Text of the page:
Lagarde gets the top IMF job

2011 G-20 Presser

Image by IMF via Flickr

Christine Lagarde of France was chosen as the new head of the International Monetary Fund today. It was a done deal when Treasury Secretary Tim Geithner said the U.S. would endorse her over the other candidate for the job, Mexico’s central bank governor.

So the general rule of international finance prevails: Europe gets the IMF, the U.S. gets the World Bank. The developing world is put on hold.

So now that Lagarde, the soon-to-be former French finance minister, has the job. Here is one of the first things she’s going to have to deal with:

This is Athens on Tuesday, when Greek Unions called a general strike against the austerity measures being proposed to keep the country out of bankruptcy. The Greek Parliament is calling for wage cuts, tax hikes and selling public companies to the private sectors. If that doesn’t happen, foreign lenders, specifically the European Union and the IMF, won’t lend Greece the money it needs to avoid default.

As you can see, the people are not happy. It’s pretty much expected the measures will pass. And you can pretty much expect the demonstrations are going to be more violent. And even if Greece gets the money, chances are it still won’t get out of trouble.

And Greece isn’t the only western European country on the verge of collapse. Keep an eye on Portugal, Ireland, Italy and Spain when the Greek plan fails. So Lagarde is going to be extremely busy and will be under a lot of pressure to make things right. Given the situation, it’s doubtful anyone can succeed here.

(Oh, and here’s the obligatory “Lagarde is the first woman to head the IMF” line, which is kind of ironic since the previous IMF chief, Dominique Strauss-Kahn, is awaiting a rape trial in New York.)

Lagarde likely to replace DSK at IMF

French Finance Minister Christine Lagarde (L) ...

Christine Lagarde with Dominique Strauss-Kahn

There’s been speculation for a week, but it looks like Europe is rallying around French finance minister Christine Lagarde as the successor to Dominique Strauss-Kahn at the head of the International Monetary Fund:

As the International Monetary Fund prepared to accept nominations Monday to replace Dominique Strauss-Kahn at its helm, European officials rallied over the weekend around Christine Lagarde, France’s finance minister, as their top choice for the post, despite fresh warnings from leaders of emerging markets and other countries that simply handing the job to another European could undermine the fund’s legitimacy.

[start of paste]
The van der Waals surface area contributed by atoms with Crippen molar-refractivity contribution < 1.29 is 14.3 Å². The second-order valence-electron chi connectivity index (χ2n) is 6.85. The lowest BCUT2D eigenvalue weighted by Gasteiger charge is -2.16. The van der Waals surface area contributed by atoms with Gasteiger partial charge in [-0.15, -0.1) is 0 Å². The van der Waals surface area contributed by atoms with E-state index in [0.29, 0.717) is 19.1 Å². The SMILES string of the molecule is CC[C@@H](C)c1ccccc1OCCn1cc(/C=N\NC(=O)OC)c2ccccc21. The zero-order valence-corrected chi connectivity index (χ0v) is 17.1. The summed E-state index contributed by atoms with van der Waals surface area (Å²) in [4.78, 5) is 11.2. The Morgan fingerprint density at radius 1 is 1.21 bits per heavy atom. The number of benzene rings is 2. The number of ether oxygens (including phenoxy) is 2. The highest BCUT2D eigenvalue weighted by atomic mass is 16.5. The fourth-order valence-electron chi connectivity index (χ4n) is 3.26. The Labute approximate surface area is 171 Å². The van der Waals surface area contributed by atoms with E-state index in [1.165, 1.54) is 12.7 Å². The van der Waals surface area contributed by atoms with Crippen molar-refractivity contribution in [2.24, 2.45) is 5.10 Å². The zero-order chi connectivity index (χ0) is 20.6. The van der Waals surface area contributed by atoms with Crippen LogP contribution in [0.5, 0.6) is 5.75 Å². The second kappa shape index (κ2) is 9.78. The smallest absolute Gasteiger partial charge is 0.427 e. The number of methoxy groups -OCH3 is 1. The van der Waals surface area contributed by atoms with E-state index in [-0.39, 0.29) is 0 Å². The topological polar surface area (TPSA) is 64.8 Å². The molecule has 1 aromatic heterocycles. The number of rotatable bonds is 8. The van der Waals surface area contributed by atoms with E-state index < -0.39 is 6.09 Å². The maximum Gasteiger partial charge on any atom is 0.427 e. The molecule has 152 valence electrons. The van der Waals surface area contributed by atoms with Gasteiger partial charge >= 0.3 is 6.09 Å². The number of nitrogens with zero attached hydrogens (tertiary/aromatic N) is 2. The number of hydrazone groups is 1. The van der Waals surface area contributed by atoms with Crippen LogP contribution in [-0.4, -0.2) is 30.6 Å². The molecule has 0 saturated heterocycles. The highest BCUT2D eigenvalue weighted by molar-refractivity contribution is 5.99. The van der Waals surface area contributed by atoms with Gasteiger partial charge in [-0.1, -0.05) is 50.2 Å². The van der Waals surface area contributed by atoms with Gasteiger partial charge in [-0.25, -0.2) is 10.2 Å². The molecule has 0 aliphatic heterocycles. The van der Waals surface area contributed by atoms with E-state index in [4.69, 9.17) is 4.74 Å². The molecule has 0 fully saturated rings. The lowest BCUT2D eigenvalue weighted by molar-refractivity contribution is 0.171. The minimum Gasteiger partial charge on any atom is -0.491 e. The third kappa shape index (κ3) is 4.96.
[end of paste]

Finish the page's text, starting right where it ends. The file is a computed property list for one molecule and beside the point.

It’s hard to believe the Europeans would let anyone outside of Europe take over the IMF post now that DSK is gone. There’s an unwritten agreement that an American gets to lead the World Bank and a European gets the IMF. If you look at the World Bank, the past two heads have been Robert Zoellick and Paul Wolfowitz, both Bush administration veterans.

There are a number of reasons the Europeans want control of the World Bank, but the most important is they don’t want anyone outside of their continent making decisions that will have a huge bearing on dealing with the current European economic crisis. IMF policies in Africa and South America have caused a lot of pain on those continents and have also led to anti-IMF riots. And after the 1997 Asian financial crisis, in which the IMF tied loans to major structural overhauls of the banking, currency and economic systems of affected Asian countries, the Europeans definitely don’t want someone from Asia, the continent most likely to provide a new leader for the organization, taking over the post. There must be a huge fear of payback among Europeans if someone outside the continent was making decisions on whether Greece, Ireland, Italy, Spain and Portugal would survive, not to mention the general economic problems facing the continent.

In terms of selecting a European to head the IMF, it is kind of surprising that Gordon Brown, the former U.K. prime minister, isn’t being seriously considered. Just a few years ago, when the world economy was collapsing, he was being praised as the world leader who kept his head and developed a viable recovery plan while the rest of the world was running in circles. But the rest of Europe really doesn’t trust anyone who comes from the U.K. Some, in fact, blame the Anglo-U.S. economic model for the current global financial mayhem. And in the U.K., surprisingly, there is a visceral hatred of Gordon Brown, something I never quite understood when I was there. The current U.K. chancellor of the exchequer (what we would call the Treasury secretary), George Osborne, despises Brown and absolutely refuses to support his candidacy as the IMF chief. So, Brown is out.

And it’s kind of ironic that Christine Lagarde is the front runner … a French woman replacing a Frenchman accused of a sex crime.

But Europe will rally behind one candidate to make sure Europe retains the IMF leadership. And right now, the rally is behind Lagarde.